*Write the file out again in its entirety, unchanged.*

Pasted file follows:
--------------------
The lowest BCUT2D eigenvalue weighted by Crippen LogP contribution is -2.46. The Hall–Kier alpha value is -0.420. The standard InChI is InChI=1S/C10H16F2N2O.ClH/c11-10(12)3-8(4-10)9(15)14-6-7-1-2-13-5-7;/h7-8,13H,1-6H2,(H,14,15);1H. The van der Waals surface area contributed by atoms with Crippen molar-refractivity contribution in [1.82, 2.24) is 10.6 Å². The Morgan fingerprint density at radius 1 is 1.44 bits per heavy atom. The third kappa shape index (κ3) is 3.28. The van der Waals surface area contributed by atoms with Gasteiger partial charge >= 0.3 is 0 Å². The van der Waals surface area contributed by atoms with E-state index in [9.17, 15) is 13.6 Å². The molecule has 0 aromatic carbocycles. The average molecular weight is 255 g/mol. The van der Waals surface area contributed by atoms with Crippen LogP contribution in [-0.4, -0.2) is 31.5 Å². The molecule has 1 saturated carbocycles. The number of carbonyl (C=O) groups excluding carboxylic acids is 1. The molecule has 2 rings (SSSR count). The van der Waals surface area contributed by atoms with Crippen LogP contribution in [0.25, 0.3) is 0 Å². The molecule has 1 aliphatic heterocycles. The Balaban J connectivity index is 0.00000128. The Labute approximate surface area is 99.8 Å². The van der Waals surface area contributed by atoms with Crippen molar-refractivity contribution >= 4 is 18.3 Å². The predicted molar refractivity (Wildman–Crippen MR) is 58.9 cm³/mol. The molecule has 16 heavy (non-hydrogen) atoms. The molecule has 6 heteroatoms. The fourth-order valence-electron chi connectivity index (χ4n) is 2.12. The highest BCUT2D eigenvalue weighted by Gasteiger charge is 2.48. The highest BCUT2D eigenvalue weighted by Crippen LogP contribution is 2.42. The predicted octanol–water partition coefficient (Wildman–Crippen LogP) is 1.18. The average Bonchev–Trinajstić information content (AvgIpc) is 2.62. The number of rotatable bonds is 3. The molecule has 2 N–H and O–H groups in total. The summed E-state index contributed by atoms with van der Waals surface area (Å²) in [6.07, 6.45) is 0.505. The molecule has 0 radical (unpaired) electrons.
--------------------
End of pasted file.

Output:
The lowest BCUT2D eigenvalue weighted by Crippen LogP contribution is -2.46. The Hall–Kier alpha value is -0.420. The standard InChI is InChI=1S/C10H16F2N2O.ClH/c11-10(12)3-8(4-10)9(15)14-6-7-1-2-13-5-7;/h7-8,13H,1-6H2,(H,14,15);1H. The van der Waals surface area contributed by atoms with Crippen molar-refractivity contribution in [1.82, 2.24) is 10.6 Å². The Morgan fingerprint density at radius 1 is 1.44 bits per heavy atom. The third kappa shape index (κ3) is 3.28. The van der Waals surface area contributed by atoms with Gasteiger partial charge >= 0.3 is 0 Å². The van der Waals surface area contributed by atoms with E-state index in [9.17, 15) is 13.6 Å². The molecule has 0 aromatic carbocycles. The average molecular weight is 255 g/mol. The van der Waals surface area contributed by atoms with Crippen LogP contribution in [-0.4, -0.2) is 31.5 Å². The molecule has 1 saturated carbocycles. The number of carbonyl (C=O) groups excluding carboxylic acids is 1. The molecule has 2 rings (SSSR count). The van der Waals surface area contributed by atoms with Crippen LogP contribution in [0.25, 0.3) is 0 Å². The molecule has 1 aliphatic heterocycles. The Balaban J connectivity index is 0.00000128. The Labute approximate surface area is 99.8 Å². The van der Waals surface area contributed by atoms with Crippen molar-refractivity contribution >= 4 is 18.3 Å². The predicted molar refractivity (Wildman–Crippen MR) is 58.9 cm³/mol. The molecule has 16 heavy (non-hydrogen) atoms. The molecule has 6 heteroatoms. The fourth-order valence-electron chi connectivity index (χ4n) is 2.12. The highest BCUT2D eigenvalue weighted by Gasteiger charge is 2.48. The highest BCUT2D eigenvalue weighted by Crippen LogP contribution is 2.42. The predicted octanol–water partition coefficient (Wildman–Crippen LogP) is 1.18. The average Bonchev–Trinajstić information content (AvgIpc) is 2.62. The number of rotatable bonds is 3. The molecule has 2 N–H and O–H groups in total. The summed E-state index contributed by atoms with van der Waals surface area (Å²) in [6.07, 6.45) is 0.505. The molecule has 0 radical (unpaired) electrons.